Over the weekend I read a post from Bob Lefsetz where he brought up how Drake’s entire new album is in Spotify’s Top 20, yet the conversation in the media seems focused on The Carter’s, who don’t even have a song in the top 50.
Lefsetz was focused on the scale, speed, and coming-in-waves feel of modern media, but it really had me thinking about this word: relevance.
Not just in the surge / crash dynamic he described as we shift from sales to listening (or physical sales to streaming), but in the Ryan Holiday Perennial Seller sense of how do you both survive and stay in the game?
Lately I feel like I am constantly looking at the world for these four variables in order to solve for relevance: content, distribution, connection, and market.
Formulaically, it seems that relevance = content + distribution + connection. In order to make comparisons to others however, we also need to define (and probably divide by) market. Market is in the denominator to sort of help answer (or normalize for) “relevant to who?” When we include the market, we can start talk about impact, reach, and critically – profits.
There’s no science and plenty of bias here, but basically:
Content = how appealing; breaking news vs. old news, intriguing vs. boring
Distribution = how do people access the content; journey vs. instant, free vs. paid
Connection = how many degrees of separation does the average fan or consumer feel from the source
Market = how broad vs. how narrow is the potential, and target market, as well as what is the composition of that market (kids? adults? mixed?)
In agreement with Lefsetz’s criticism, I’d say that Drake is more relevant because of his content, distribution, and connection to the broadest market – teenagers with smart phones. He’s accessing this crowd in all of the right ways. Drake is positioned for maximum impact. He’s ever present (or so I am told) in the endlessly scrolling feeds that make up modern life.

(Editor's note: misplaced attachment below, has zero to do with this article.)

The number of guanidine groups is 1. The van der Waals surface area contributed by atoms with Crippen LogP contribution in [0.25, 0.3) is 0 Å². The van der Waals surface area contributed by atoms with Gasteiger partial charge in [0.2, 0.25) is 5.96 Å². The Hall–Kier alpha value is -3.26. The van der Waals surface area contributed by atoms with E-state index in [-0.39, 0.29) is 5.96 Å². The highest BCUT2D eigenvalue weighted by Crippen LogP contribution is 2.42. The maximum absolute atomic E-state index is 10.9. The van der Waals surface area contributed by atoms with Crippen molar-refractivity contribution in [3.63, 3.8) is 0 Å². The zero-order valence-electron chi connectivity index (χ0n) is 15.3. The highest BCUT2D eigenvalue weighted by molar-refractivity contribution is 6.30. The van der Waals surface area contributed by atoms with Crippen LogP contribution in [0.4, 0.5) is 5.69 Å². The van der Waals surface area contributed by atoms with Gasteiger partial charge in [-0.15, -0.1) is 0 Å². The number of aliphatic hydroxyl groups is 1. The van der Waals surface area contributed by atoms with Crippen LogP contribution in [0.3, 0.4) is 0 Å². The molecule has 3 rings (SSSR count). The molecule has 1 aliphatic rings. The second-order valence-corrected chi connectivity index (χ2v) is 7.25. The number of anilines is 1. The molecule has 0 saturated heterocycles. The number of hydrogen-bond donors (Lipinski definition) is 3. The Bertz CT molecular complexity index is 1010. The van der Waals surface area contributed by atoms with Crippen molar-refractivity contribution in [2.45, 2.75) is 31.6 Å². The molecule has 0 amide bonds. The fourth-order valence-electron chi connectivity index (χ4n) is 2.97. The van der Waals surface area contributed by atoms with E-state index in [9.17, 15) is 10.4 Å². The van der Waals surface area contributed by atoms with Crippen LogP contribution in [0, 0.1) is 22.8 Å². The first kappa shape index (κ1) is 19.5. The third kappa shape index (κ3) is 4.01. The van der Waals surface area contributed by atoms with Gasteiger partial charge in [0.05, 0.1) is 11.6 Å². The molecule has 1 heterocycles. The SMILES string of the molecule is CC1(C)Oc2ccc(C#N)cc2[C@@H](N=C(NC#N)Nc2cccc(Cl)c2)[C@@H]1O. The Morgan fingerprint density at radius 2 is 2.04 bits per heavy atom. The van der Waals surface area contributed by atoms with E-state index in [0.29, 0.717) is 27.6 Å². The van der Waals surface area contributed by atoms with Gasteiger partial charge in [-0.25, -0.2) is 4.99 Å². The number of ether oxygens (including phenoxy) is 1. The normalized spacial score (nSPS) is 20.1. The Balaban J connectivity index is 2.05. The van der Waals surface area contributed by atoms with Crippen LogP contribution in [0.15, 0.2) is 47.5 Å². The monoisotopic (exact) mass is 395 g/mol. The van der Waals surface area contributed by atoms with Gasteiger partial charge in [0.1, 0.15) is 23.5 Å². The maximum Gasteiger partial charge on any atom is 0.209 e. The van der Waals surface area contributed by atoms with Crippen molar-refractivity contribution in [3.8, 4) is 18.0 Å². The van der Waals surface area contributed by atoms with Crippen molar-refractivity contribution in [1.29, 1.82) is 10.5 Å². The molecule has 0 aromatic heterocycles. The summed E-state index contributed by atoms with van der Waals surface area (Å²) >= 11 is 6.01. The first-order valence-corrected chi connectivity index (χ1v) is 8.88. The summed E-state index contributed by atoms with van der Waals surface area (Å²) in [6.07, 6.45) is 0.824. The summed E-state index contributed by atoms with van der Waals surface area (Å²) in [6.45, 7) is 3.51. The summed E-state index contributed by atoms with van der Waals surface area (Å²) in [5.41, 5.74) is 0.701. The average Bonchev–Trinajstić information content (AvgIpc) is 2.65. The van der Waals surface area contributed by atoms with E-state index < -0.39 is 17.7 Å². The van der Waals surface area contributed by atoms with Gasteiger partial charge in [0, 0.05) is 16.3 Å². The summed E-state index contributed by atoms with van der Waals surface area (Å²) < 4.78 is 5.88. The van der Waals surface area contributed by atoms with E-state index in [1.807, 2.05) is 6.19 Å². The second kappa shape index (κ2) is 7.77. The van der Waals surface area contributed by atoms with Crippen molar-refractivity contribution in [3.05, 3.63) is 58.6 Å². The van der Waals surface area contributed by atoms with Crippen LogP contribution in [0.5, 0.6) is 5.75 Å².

Where I disagree (but only slightly, he does throw in a jab about their high ticket prices that makes my point), is that we shouldn’t weigh The Carter’s success or media-darling status on pure relevance against Drake via Spotify charts. Spotify tells us about that market. The Carter’s widest range of appeal is not going to be to those teenagers, but to late 20 – to early 40 somethings that have been listening to Jay-Z and Beyoncé independently since they were teenagers without smartphones. They have different life priorities and learned consumption habits.
The surprise release strategy in this light actually makes the most sense for The Carter’s, as they want to make the content feel like breaking news, interrupting into people’s worlds. What 20 to 40-something has time for a slow rollout like Drake’s? Not the ones who are paying for Tidal and On The Run II concert tickets. They are best surprised with a bonus album to listen to on the way to the concert they overpaid to see.
There’s so much more to dive into, but I’ll leave you with two more thoughts: Drake will eventually need to figure out how to age and stay relevant too, but for now, he should keep playing the same game.
The grand experiment The Carter’s have embarked down is how to officially be mass-market luxury. Venkatesh Rao would call it “premium mediocre,” and perhaps that’s what they should be most scared of. The $150-$700+ concert tickets and album drops on their own platform, these all feel like well MBA’d profit maximizers.
As long as the market thinks they deserve a premium value they are safe – contingent that they also know they are at risk of being the pre- E. coli Chipotle burrito of the music industry. I’m more worried for Jay-Z in this regard than Beyoncé.
Everyone knows that Elvis in Vegas is not the same as Elvis on Ed Sullivan. Every aging pop artist has to come to terms with this.
So long as their market is engaged and wants to pay, The Carter’s can still secure relevance. Over time, this takes a different set of skills that are very hard to pull off. Understanding relevance and the target market required to prevail is everything.